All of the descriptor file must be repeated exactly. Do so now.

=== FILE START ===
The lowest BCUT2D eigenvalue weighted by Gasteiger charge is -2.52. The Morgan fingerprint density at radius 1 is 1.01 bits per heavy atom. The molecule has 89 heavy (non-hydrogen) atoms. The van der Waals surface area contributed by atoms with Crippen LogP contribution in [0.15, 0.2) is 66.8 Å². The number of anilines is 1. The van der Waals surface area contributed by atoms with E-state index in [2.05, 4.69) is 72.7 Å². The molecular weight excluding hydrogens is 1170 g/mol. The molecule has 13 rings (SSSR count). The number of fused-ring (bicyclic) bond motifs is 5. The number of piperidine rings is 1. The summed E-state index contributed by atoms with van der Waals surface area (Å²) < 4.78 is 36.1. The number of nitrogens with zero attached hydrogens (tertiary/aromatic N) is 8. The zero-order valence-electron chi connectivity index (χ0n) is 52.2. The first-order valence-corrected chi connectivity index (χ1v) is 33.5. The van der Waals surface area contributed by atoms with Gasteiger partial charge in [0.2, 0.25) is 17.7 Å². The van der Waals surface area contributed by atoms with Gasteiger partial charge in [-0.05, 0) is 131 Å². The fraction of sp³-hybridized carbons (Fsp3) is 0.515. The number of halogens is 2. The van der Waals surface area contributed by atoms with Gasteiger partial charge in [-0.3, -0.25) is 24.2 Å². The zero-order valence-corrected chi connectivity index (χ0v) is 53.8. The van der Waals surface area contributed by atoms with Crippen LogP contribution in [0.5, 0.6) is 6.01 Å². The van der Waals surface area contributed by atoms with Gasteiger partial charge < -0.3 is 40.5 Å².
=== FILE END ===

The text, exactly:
The lowest BCUT2D eigenvalue weighted by Gasteiger charge is -2.52. The Morgan fingerprint density at radius 1 is 1.01 bits per heavy atom. The molecule has 89 heavy (non-hydrogen) atoms. The van der Waals surface area contributed by atoms with Crippen LogP contribution in [0.15, 0.2) is 66.8 Å². The number of anilines is 1. The van der Waals surface area contributed by atoms with E-state index in [2.05, 4.69) is 72.7 Å². The molecular weight excluding hydrogens is 1170 g/mol. The molecule has 13 rings (SSSR count). The number of fused-ring (bicyclic) bond motifs is 5. The number of piperidine rings is 1. The summed E-state index contributed by atoms with van der Waals surface area (Å²) < 4.78 is 36.1. The number of nitrogens with zero attached hydrogens (tertiary/aromatic N) is 8. The zero-order valence-electron chi connectivity index (χ0n) is 52.2. The first-order valence-corrected chi connectivity index (χ1v) is 33.5. The van der Waals surface area contributed by atoms with Gasteiger partial charge in [0.2, 0.25) is 17.7 Å². The van der Waals surface area contributed by atoms with Gasteiger partial charge in [-0.05, 0) is 131 Å². The fraction of sp³-hybridized carbons (Fsp3) is 0.515. The number of halogens is 2. The van der Waals surface area contributed by atoms with Gasteiger partial charge in [-0.3, -0.25) is 24.2 Å². The zero-order valence-corrected chi connectivity index (χ0v) is 53.8. The van der Waals surface area contributed by atoms with Crippen LogP contribution in [0.5, 0.6) is 6.01 Å². The van der Waals surface area contributed by atoms with Gasteiger partial charge < -0.3 is 40.5 Å².